Wednesday, June 9, 2010

Visual Information

I have found another amazing example of visual information (a concept known to the nerdy as data visualization). Doug McCune has created a map that shows crime in San Francisco as elevation. The higher the peak, the greater the rate of that particular crime. You can see for yourself at his blog.

Besides being generally awesome, why is this so important?

Human beings process visual information faster than they process any other method of communication. How often do you look at the icons on your desktop and actually read what program they open? Probably rarely. Your brain attaches meaning to the image and acts accordingly. Companies have long understood this and work hard to establish a distinct logo that represents and becomes synonymous with their product. Think about the Starbucks siren, the Nike whoosh, the Apple apple, or the BMW propellers. Even if you didn’t know that the woman on the Starbucks logo is a siren, you know exactly what she looks like, what she represents, and, probably, what her coffee tastes like.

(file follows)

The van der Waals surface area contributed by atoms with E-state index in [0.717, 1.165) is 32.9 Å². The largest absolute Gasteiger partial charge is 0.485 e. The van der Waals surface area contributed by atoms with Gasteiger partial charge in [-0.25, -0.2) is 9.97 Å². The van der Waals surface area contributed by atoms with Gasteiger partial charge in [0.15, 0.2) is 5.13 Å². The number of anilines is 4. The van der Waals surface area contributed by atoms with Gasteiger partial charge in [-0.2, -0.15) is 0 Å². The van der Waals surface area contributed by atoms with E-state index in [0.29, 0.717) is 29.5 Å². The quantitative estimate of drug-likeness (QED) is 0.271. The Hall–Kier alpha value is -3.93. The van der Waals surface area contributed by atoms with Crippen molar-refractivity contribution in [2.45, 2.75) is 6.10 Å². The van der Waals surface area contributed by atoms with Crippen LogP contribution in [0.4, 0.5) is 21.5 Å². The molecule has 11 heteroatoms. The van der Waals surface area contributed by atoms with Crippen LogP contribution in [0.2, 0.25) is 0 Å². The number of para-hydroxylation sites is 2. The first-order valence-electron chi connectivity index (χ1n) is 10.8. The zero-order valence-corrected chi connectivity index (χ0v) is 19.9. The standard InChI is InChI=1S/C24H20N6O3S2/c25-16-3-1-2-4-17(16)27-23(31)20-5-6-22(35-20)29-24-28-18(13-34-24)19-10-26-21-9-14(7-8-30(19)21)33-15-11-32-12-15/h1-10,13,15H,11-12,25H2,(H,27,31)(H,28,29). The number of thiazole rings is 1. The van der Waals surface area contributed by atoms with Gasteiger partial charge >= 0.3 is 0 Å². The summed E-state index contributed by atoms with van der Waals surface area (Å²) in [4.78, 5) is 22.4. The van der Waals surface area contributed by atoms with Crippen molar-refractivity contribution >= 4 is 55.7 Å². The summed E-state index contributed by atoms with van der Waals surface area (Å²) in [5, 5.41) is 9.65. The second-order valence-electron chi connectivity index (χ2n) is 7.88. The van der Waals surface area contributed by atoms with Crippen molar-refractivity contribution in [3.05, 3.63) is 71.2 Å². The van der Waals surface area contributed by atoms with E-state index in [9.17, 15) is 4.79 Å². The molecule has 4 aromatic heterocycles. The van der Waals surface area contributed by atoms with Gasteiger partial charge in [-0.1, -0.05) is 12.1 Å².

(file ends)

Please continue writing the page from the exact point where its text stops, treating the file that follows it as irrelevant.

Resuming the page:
If this is the way our brain works, why do information professionals not take advantage of this more regularly? As providers of information, we should probably be doing more. However, as traditionalists, we do not know how. When we think of information whether on your computer screen or on physical paper, we think of words first. This bias is why I have a traditional blog format and not a visual one such as tumblr. In a world where those who can get the most information the fastest are the most productive and most powerful, I think our profession should embrace visual information. Unfortunately, we have no idea how and partnerships with the business world will be vital in moving us along.

I leave you with my favorite use of visual information--a pie chart of bars and a bar graph of pies via How I Met Your Mother:

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